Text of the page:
The only option Russia offers global institutions is the prospect of diminishing sanctions on Russia, or else the vice will remain in place. 

Patrikarakos relates that this is an example of what the US State Department considers Russia’s ‘perpetual adversarial competition‘.  

International analysts tell The New Arab that in this instance, Russia is an arsonist turned firefighter. 

The deal was intended to lessen pressure on international food supplies, control rising prices in grain futures, and offer Russia some inducement to keep the effects of its war within Ukraine. 

Ukrainian observers believe that this deal has given Russia everything it wanted. The prospect of sanctions relief, the opportunity to perform good faith, and some indication of the lengths the world would go to in order to avert a food supply catastrophe in the making.  

The ability to repudiate the deal almost instantaneously was, according to these observers, a benefit, not a failure. Russia can, in so doing, remind the world that its approval is required to mitigate global food supply problems – and that it cannot be bought cheaply.  

But for some western European leaders, this may prove a point of significant change. It is possible that this will change minds about the prospect of dealing with Russia at all.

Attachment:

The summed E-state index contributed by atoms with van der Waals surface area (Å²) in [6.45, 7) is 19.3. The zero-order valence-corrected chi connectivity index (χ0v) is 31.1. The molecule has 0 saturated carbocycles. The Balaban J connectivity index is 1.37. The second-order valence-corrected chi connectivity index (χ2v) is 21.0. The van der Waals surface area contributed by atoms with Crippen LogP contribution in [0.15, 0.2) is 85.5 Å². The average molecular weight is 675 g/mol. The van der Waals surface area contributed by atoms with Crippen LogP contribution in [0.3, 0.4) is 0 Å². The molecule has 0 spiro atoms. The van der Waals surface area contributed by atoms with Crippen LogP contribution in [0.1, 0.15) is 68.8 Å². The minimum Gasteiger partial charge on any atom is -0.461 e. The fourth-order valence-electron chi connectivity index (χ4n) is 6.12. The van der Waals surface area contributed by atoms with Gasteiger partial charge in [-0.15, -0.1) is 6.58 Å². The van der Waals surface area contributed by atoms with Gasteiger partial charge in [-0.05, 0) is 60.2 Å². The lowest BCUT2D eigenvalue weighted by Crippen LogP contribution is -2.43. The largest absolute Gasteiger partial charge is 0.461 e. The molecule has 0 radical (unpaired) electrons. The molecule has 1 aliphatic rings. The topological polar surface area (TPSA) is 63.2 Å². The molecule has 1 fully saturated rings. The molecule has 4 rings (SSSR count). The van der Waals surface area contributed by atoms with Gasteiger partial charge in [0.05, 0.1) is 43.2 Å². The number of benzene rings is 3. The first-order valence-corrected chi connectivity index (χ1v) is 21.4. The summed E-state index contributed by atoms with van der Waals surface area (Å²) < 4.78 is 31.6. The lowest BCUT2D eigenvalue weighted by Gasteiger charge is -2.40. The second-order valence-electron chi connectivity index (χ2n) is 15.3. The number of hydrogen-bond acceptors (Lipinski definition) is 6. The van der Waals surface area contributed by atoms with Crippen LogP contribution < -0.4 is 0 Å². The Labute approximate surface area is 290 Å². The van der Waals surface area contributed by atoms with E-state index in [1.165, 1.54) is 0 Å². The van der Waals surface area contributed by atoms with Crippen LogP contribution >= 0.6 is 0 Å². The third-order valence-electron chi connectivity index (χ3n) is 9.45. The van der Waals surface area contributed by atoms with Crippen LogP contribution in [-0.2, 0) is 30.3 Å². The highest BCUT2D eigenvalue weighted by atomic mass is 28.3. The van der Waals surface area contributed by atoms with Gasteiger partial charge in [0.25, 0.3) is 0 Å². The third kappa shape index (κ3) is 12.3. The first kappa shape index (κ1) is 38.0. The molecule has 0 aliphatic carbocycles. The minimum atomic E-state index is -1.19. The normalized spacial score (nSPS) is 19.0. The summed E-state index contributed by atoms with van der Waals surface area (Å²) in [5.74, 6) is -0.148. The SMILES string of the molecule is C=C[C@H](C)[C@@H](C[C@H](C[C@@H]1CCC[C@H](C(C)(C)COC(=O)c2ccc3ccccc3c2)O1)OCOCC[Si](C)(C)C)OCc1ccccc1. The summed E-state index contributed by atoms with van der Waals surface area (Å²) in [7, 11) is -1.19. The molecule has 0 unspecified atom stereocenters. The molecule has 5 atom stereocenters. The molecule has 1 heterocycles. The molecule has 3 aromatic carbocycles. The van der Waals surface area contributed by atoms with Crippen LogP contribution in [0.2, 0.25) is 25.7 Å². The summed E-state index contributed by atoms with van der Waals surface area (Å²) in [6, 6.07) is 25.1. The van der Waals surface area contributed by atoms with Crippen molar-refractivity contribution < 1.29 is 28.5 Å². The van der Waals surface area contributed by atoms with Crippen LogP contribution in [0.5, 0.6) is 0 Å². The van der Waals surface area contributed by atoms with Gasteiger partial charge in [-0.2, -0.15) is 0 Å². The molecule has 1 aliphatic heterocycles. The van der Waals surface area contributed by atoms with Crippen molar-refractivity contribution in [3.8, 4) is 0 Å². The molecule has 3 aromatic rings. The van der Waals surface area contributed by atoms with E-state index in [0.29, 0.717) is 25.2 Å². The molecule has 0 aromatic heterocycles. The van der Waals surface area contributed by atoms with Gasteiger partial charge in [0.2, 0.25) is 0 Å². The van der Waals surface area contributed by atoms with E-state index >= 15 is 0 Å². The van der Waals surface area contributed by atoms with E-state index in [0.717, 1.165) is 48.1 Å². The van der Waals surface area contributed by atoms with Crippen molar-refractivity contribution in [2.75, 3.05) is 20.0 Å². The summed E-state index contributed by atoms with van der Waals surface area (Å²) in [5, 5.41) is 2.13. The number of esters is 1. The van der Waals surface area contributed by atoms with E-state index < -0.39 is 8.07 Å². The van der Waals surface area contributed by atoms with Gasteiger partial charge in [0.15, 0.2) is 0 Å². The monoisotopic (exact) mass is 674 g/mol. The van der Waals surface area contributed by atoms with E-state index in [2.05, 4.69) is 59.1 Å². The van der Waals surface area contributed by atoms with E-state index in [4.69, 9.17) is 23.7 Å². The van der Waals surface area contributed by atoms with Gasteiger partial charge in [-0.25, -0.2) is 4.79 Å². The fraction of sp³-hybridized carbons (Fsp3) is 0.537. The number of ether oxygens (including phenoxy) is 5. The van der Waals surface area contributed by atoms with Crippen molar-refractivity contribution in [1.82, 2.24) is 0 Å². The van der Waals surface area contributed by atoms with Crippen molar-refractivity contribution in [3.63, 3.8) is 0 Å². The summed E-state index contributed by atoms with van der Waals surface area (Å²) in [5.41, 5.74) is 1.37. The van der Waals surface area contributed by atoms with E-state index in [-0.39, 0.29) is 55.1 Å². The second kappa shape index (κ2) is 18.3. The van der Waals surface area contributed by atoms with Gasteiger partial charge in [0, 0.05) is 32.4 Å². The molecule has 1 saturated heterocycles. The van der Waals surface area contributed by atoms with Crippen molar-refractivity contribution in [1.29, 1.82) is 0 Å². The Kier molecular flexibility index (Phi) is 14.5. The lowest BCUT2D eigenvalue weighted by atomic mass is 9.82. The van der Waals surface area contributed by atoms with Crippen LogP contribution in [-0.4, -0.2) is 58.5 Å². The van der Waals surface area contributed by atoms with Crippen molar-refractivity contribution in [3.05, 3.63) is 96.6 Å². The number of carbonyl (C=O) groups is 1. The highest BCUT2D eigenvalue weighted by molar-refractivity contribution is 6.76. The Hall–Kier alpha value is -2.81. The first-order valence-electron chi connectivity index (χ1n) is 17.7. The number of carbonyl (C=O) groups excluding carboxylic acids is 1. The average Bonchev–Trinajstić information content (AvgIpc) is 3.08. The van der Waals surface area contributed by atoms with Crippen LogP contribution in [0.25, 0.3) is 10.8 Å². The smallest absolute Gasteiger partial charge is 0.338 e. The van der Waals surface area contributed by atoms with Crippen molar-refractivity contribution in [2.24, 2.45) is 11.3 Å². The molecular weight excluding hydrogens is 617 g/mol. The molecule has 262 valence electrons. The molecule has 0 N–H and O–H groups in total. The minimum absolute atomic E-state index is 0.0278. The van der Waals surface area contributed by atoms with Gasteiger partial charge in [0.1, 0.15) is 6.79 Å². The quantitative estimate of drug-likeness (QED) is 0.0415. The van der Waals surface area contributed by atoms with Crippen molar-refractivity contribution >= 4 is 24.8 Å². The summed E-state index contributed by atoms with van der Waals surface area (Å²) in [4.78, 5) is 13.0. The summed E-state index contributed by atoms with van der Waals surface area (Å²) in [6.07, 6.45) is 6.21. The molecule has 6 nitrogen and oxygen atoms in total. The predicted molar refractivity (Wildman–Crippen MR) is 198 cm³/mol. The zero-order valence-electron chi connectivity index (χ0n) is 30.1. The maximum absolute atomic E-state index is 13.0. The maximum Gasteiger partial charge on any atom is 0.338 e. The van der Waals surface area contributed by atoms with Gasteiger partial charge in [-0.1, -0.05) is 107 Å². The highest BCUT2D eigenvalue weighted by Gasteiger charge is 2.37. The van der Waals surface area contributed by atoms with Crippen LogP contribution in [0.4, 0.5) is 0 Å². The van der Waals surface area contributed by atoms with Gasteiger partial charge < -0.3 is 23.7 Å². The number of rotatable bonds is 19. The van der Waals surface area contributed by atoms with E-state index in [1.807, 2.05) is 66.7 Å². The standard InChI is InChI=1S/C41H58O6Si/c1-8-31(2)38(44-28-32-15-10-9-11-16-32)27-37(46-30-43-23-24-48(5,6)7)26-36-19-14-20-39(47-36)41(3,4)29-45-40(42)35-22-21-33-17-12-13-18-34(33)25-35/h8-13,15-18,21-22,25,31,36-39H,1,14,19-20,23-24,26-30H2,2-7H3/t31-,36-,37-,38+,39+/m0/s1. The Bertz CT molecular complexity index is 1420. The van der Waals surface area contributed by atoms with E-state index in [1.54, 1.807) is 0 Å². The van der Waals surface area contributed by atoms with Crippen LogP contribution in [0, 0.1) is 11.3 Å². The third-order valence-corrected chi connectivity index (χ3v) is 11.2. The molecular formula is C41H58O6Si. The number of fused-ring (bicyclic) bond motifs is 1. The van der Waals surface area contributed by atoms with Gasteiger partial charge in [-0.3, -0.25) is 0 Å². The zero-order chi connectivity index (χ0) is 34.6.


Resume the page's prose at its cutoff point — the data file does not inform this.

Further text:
As the progress towards the deal intensified, international diplomats attempted to use rhetoric to force Russia into a settlement.  

Justin Addison, a member of the British delegation to the Organization for Security and Co-operation in Europe (OSCE) said in June that, ‘President Putin, through his war of choice and territorial ambition, is choosing to level misery and starvation on millions of vulnerable people around the world. Putin cannot be allowed to hold the world’s food supply to ransom’.

With the deal repudiated, the basic position has not changed. Russia continues to hold the world to ransom and to prove that it is beyond ordinary diplomacy.  

It is up to the developed world to determine whether it wishes to continue trying to reach easily-altered diplomatic agreements, or to see Russia – and to act – in a new way.  

This piece was originally published at The New Arab.